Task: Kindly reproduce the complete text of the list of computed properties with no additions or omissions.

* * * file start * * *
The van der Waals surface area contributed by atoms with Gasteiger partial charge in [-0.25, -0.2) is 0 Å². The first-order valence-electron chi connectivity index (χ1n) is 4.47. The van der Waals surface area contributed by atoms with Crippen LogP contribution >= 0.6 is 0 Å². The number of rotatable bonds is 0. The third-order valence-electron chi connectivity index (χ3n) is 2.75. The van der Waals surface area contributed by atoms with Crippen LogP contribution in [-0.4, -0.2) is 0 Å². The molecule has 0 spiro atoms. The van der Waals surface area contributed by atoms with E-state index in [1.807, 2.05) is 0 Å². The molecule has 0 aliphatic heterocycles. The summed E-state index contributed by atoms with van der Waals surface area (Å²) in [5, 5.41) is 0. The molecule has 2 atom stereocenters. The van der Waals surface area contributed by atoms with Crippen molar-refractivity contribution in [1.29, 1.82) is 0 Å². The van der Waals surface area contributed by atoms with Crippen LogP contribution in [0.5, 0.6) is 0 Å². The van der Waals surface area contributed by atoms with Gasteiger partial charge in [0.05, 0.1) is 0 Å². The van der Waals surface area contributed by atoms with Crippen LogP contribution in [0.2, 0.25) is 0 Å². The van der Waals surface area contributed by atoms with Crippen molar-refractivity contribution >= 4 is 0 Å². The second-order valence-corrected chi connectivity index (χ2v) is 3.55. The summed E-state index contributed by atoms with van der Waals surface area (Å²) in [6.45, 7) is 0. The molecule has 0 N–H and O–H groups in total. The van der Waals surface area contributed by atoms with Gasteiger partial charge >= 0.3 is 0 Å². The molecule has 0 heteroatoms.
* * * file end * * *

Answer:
The van der Waals surface area contributed by atoms with Gasteiger partial charge in [-0.25, -0.2) is 0 Å². The first-order valence-electron chi connectivity index (χ1n) is 4.47. The van der Waals surface area contributed by atoms with Crippen LogP contribution >= 0.6 is 0 Å². The number of rotatable bonds is 0. The third-order valence-electron chi connectivity index (χ3n) is 2.75. The van der Waals surface area contributed by atoms with Crippen LogP contribution in [-0.4, -0.2) is 0 Å². The molecule has 0 spiro atoms. The van der Waals surface area contributed by atoms with E-state index in [1.807, 2.05) is 0 Å². The molecule has 0 aliphatic heterocycles. The summed E-state index contributed by atoms with van der Waals surface area (Å²) in [5, 5.41) is 0. The molecule has 2 atom stereocenters. The van der Waals surface area contributed by atoms with Crippen molar-refractivity contribution in [1.29, 1.82) is 0 Å². The van der Waals surface area contributed by atoms with Crippen LogP contribution in [0.5, 0.6) is 0 Å². The van der Waals surface area contributed by atoms with Gasteiger partial charge in [0.05, 0.1) is 0 Å². The van der Waals surface area contributed by atoms with Crippen LogP contribution in [0.2, 0.25) is 0 Å². The van der Waals surface area contributed by atoms with Crippen molar-refractivity contribution >= 4 is 0 Å². The second-order valence-corrected chi connectivity index (χ2v) is 3.55. The summed E-state index contributed by atoms with van der Waals surface area (Å²) in [6.45, 7) is 0. The molecule has 0 N–H and O–H groups in total. The van der Waals surface area contributed by atoms with Gasteiger partial charge >= 0.3 is 0 Å². The molecule has 0 heteroatoms.